Debt ceiling showdown risks triggering ‘self-inflicted’ recession
The U.S. government is on a collision course for a potentially catastrophic default on its financial obligation if Congress fails to raise the debt ceiling within a matter of weeks.
Treasury Secretary Janet Yellen warned last week the country could run out of money as early as June 1 if legislators do not raise or suspend the nation’s borrowing limit.
“This would be a huge hit to the economy and really an economic catastrophe,” Yellen told CNBC on Monday.
“If Congress doesn’t raise the debt ceiling, the president will have to make some decisions about what to do with the resources we do have, and there are a variety of different options, but there are no good options. Every option is a bad option.”
Analysts agree the economic consequences of such a default could be shattering, sending the already-fragile U.S. economy into a deep, self-inflicted recession.
“In the event Treasury could not meet all its obligations on time, we estimate that the combination of spending cuts along with severe financial market stress and a private sector confidence hit would lead to a real GDP hit worth around 4.5%, inducing a self-inflicted recession,” said Gregory Daco, the chief economist at EY Parthenon.
The debt ceiling, which is currently around $31.4 trillion, is the legal limit on the total amount of debt that the federal government can borrow on behalf of the public, including Social Security and Medicare benefits, military salaries and tax refunds. In a worst-case scenario, the U.S. would be so cash-strapped that it would have to delay its payment of interest or principal on the nation’s debt.
“Such an outright default on Treasury securities would very likely result in severe disruption to the Treasury securities market with acute spillovers to other financial markets and to the cost and availability of credit to households and businesses,” the Brookings Institution said in a recent analysis. “Those developments could undermine the reputation of the Treasury market as the safest and most liquid in the world.”
The U.S. government bumped up against that limit in January, prompting the Treasury Department to initiate a series of actions that are known as “extraordinary” measures intended to stave off a default.
But, due to a lower-than-expected collection of tax revenue in April, those initiatives are poised to run out by early June.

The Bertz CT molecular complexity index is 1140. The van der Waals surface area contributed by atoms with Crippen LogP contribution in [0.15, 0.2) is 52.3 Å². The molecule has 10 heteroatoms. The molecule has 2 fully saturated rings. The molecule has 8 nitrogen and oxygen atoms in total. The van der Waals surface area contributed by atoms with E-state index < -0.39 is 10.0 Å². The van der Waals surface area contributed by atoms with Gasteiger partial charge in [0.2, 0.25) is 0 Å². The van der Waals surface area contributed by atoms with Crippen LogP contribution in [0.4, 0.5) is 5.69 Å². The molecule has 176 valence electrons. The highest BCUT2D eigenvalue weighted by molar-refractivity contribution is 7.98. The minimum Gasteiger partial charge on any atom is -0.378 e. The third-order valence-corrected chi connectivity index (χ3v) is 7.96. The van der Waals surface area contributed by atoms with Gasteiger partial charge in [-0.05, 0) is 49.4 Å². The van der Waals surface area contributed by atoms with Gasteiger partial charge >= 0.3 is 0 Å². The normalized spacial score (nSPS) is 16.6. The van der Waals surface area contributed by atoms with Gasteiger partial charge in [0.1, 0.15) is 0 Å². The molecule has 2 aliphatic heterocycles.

“While greatly uncertain, the effects of allowing the debt limit to bind could be quite severe, even assuming that principal and interest payments continue to be made,” the Brookings Institution said.
The dire warnings come amid a lengthy standoff over the debt limit. Republicans, who control the House, have promised to raise the borrowing limit only in exchange for deep spending cuts. In turn, President Biden and his fellow Democrats, who control the Senate, have refused to negotiate and insisted on a “clean” debt ceiling bill that does not include any cuts.
Biden hosted House Speaker Kevin McCarthy, R-Calif., and other congressional leaders at the White House on Wednesday to discuss the nation’s spending and debt, but the meeting concluded with no consensus reached.
“I made clear during our meeting that default is not an option,” Biden said after the meeting. “I repeated that time and again. America is not a deadbeat nation. We pay our bills, and avoiding default is a basic duty of the United States Congress.”
McCarthy likewise said the two sides were at an impasse.
“I didn’t see any new movement,” he said.
Biden, McCarthy and the other congressional leaders will meet again Friday, while staff from both sides of the aisle were also preparing for discussions this week.
If the U.S. failed to raise or suspend the debt limit, it would eventually have to temporarily default on some of its obligations, which could have serious negative economic implications. Interest rates would likely spike, and demand for Treasuries would drop; even the threat of default can cause borrowing costs to increase, according to the Committee for a Responsible Federal Budget.
While the U.S. has never defaulted on its debt before, it came close in 2011, when House Republicans refused to pass a debt-ceiling increase, prompting rating agency Standard and Poor’s to downgrade the U.S. debt rating one notch.